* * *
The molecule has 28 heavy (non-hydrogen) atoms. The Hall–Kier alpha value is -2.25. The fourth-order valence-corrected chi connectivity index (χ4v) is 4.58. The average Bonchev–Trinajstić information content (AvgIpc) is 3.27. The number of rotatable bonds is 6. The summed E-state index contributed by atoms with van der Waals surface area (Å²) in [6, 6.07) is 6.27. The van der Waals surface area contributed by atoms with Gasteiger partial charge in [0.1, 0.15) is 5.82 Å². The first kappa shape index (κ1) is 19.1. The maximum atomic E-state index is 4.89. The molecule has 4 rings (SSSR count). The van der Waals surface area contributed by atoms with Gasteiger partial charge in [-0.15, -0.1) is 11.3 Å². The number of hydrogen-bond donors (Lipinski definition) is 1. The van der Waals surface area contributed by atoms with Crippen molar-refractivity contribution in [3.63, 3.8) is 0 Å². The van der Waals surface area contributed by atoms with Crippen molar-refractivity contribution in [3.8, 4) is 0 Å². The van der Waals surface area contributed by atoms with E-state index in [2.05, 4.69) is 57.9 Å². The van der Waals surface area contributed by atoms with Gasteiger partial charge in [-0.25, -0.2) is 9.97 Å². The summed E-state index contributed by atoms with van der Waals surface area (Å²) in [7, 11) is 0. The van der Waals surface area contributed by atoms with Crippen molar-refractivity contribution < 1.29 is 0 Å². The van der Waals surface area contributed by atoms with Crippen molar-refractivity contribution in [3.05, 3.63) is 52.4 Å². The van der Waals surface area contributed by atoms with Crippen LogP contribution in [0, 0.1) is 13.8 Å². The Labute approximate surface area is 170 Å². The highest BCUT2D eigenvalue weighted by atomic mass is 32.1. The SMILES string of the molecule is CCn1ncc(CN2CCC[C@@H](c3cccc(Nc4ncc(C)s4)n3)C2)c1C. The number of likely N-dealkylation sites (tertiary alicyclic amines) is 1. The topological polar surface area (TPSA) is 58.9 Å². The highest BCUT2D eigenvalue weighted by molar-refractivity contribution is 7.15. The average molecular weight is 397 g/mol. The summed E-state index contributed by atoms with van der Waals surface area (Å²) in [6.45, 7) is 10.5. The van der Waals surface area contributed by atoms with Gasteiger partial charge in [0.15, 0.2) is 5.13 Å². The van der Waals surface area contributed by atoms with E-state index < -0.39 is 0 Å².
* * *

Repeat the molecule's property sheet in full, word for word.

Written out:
The molecule has 28 heavy (non-hydrogen) atoms. The Hall–Kier alpha value is -2.25. The fourth-order valence-corrected chi connectivity index (χ4v) is 4.58. The average Bonchev–Trinajstić information content (AvgIpc) is 3.27. The number of rotatable bonds is 6. The summed E-state index contributed by atoms with van der Waals surface area (Å²) in [6, 6.07) is 6.27. The van der Waals surface area contributed by atoms with Gasteiger partial charge in [0.1, 0.15) is 5.82 Å². The first kappa shape index (κ1) is 19.1. The maximum atomic E-state index is 4.89. The molecule has 4 rings (SSSR count). The van der Waals surface area contributed by atoms with Gasteiger partial charge in [-0.15, -0.1) is 11.3 Å². The number of hydrogen-bond donors (Lipinski definition) is 1. The van der Waals surface area contributed by atoms with Crippen molar-refractivity contribution in [3.63, 3.8) is 0 Å². The van der Waals surface area contributed by atoms with Crippen molar-refractivity contribution in [3.8, 4) is 0 Å². The van der Waals surface area contributed by atoms with E-state index in [2.05, 4.69) is 57.9 Å². The van der Waals surface area contributed by atoms with Gasteiger partial charge in [-0.25, -0.2) is 9.97 Å². The summed E-state index contributed by atoms with van der Waals surface area (Å²) in [7, 11) is 0. The van der Waals surface area contributed by atoms with Crippen molar-refractivity contribution < 1.29 is 0 Å². The van der Waals surface area contributed by atoms with Crippen molar-refractivity contribution in [3.05, 3.63) is 52.4 Å². The van der Waals surface area contributed by atoms with Crippen LogP contribution in [0, 0.1) is 13.8 Å². The Labute approximate surface area is 170 Å². The highest BCUT2D eigenvalue weighted by atomic mass is 32.1. The SMILES string of the molecule is CCn1ncc(CN2CCC[C@@H](c3cccc(Nc4ncc(C)s4)n3)C2)c1C. The number of likely N-dealkylation sites (tertiary alicyclic amines) is 1. The topological polar surface area (TPSA) is 58.9 Å². The highest BCUT2D eigenvalue weighted by molar-refractivity contribution is 7.15. The average molecular weight is 397 g/mol. The summed E-state index contributed by atoms with van der Waals surface area (Å²) in [6.45, 7) is 10.5. The van der Waals surface area contributed by atoms with Gasteiger partial charge in [0.15, 0.2) is 5.13 Å². The van der Waals surface area contributed by atoms with E-state index < -0.39 is 0 Å².